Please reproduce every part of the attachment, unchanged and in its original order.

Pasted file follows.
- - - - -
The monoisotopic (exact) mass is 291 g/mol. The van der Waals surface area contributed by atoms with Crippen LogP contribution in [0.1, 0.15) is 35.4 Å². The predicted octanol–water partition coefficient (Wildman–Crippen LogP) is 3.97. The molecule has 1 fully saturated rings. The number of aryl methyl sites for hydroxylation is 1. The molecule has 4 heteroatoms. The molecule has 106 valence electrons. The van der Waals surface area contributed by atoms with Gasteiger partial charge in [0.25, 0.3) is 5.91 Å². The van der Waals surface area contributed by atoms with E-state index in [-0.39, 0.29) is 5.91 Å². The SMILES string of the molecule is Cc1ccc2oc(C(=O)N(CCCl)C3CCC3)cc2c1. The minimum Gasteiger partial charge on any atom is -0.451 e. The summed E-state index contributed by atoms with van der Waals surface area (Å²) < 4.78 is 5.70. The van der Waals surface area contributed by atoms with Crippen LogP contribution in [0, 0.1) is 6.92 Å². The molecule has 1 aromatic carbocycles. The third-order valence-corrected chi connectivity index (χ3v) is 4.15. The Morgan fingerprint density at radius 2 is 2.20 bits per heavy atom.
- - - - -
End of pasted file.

The monoisotopic (exact) mass is 291 g/mol. The van der Waals surface area contributed by atoms with Crippen LogP contribution in [0.1, 0.15) is 35.4 Å². The predicted octanol–water partition coefficient (Wildman–Crippen LogP) is 3.97. The molecule has 1 fully saturated rings. The number of aryl methyl sites for hydroxylation is 1. The molecule has 4 heteroatoms. The molecule has 106 valence electrons. The van der Waals surface area contributed by atoms with Gasteiger partial charge in [0.25, 0.3) is 5.91 Å². The van der Waals surface area contributed by atoms with E-state index in [-0.39, 0.29) is 5.91 Å². The SMILES string of the molecule is Cc1ccc2oc(C(=O)N(CCCl)C3CCC3)cc2c1. The minimum Gasteiger partial charge on any atom is -0.451 e. The summed E-state index contributed by atoms with van der Waals surface area (Å²) < 4.78 is 5.70. The van der Waals surface area contributed by atoms with Crippen LogP contribution in [0, 0.1) is 6.92 Å². The molecule has 1 aromatic carbocycles. The third-order valence-corrected chi connectivity index (χ3v) is 4.15. The Morgan fingerprint density at radius 2 is 2.20 bits per heavy atom.